In Campbell-Ewald Co. v. Gomez, 136 S. Ct. 663 (2016), the United States Supreme Court held that a defendant’s unaccepted offer of complete relief under Federal Rule of Civil Procedure 68 did not moot a class plaintiff’s claim or require dismissal of the action. However, the Supreme Court expressly left open the question of whether an unaccepted offer plus a tender of payment of the full amount of the plaintiff’s individual claim could moot a class plaintiff’s claim or require dismissal of the action. (See our client alert on Campbell-Ewald here.)

Testing an Issue Left Open By Campbell-Ewald, Defendant Tries to Moot Plaintiff’s Claim

On June 20, 2017, the Seventh Circuit became the latest court to weigh in on the question left open by Campbell-Ewald. In Fulton Dental, LLC v. Bisco, Inc., No. 15 C 11038 (EEC) (7th Cir. June 20, 2017), the Court considered whether an unaccepted offer of judgment and tender of payment under Federal Rule of Civil Procedure 67 to fully settle—and thereby moot—a plaintiff’s individual claims would also moot putative class action claims. Relying on Campbell-Ewald, the Court held that an unaccepted offer of judgment could not be forced on an unwilling party under Rule 67 or 68, even if the offer was accompanied by a tender of payment.

On December 8, 2015, plaintiff Fulton Dental, LLC filed a class action complaint against defendant Bisco, Inc., alleging it received an unsolicited fax from Bisco in violation of the Telephone Consumer Protection Act (TCPA). On January 18, 2016, two days before the Campbell-Ewald decision, Bisco made a Rule 68 offer of judgment to plaintiff to settle its individual claims, plus injunctive relief, fees, and costs. Relying on the Supreme Court’s ruling that “an unaccepted settlement offer or offer of judgment does not moot a plaintiff’s case,” plaintiff rejected the offer. Seeking to test the issue left open by Campbell-Ewald, Bisco then moved for leave to deposit $3,600—the maximum possible damages plaintiff could receive, plus fees and costs—with the district court, and then argued that plaintiff’s claim was moot.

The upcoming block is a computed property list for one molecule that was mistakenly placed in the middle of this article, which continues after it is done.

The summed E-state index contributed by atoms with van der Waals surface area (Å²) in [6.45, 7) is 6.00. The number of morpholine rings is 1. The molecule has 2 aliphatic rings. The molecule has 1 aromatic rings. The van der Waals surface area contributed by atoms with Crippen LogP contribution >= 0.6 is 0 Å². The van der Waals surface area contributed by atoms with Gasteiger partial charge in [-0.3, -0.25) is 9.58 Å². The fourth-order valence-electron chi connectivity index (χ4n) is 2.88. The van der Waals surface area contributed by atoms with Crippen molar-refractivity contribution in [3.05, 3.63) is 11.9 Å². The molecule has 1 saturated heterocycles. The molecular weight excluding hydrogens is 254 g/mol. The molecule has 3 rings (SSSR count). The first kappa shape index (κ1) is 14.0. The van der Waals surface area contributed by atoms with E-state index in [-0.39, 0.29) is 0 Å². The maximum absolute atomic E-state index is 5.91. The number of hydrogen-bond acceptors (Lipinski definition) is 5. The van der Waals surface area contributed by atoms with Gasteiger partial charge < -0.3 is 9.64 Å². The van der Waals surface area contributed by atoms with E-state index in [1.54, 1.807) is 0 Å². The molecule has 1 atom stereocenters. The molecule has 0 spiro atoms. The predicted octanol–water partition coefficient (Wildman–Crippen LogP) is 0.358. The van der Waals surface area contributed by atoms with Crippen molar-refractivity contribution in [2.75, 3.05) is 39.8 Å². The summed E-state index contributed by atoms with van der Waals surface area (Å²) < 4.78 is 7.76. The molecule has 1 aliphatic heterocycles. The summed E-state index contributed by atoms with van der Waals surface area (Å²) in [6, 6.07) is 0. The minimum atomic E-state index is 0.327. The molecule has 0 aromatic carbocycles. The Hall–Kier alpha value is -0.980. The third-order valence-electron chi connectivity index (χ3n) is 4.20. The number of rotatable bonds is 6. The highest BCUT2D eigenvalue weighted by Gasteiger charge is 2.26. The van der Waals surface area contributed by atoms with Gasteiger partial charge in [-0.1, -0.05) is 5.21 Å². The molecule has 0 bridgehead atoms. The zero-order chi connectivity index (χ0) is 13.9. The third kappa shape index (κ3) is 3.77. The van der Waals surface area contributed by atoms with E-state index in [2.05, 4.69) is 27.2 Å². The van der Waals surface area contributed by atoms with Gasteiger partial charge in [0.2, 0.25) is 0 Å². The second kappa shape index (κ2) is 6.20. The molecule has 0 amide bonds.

Expanding on Campbell-Ewald, Court Finds Settlement Cannot Be Forced on Unwilling Party under Rule 67

The Seventh Circuit rejected Bisco’s argument that Campbell-Ewald’s express reservation of the issue of whether a tender of payment would moot a class plaintiff’s claim “meant to say that a proposed settlement structured this way could be forced on a plaintiff.” The Court found this to be “a risky assumption,” and decided in favor of the plaintiff, holding that under Campbell-Ewald, “an unaccepted offer is not binding on the offeree,” even if a tender of payment is offered. The Court found Bisco’s offer under Rule 67, not Rule 68, was no reason to diverge from the Supreme Court’s holding. Instead, the Court noted that Campbell-Ewald “drew no distinction between unaccepted Rule 68 settlement offers and other unaccepted settlement or contract offers.” Thus, the Court saw “no principled distinction between attempting to force a settlement on an unwilling party through Rule 68, as in Campbell-Ewald, and attempting to force a settlement on an unwilling party through Rule 67.”


Fulton is one of several post-Campbell-Ewald cases rejecting defendants’ attempts to moot a putative class action by mooting the named plaintiff’s individual claims. See, e.g., Weitzner v. Sanofi Pasteur, Inc., No. 14-3423, 2016 WL 1359220 (3d Cir. Apr. 6, 2016) (see our Weitzner post here); Bais Yaakov of Spring Valley v. Graduation Source, LLC, No. 14-cv-3232 (NSR), 2016 WL 872914, at *1 (S.D.N.Y. Mar. 7, 2016); Brady v. Basic Research, L.L.C., 312 F.R.D. 304, 306 (E.D.N.Y. 2016) (see our Brady post here).

However, a judge in the Southern District of New York saw things differently in Leyse v. Lifetime Entertainment Services, LLC, No. 13 Civ. 574 (AKH), 2016 WL 1253607 (S.D.N.Y. Mar. 17, 2016), holding that a defendant’s payment of plaintiff’s individual claims plus court costs required entry of judgment. (For more information on Leyse, see our post here).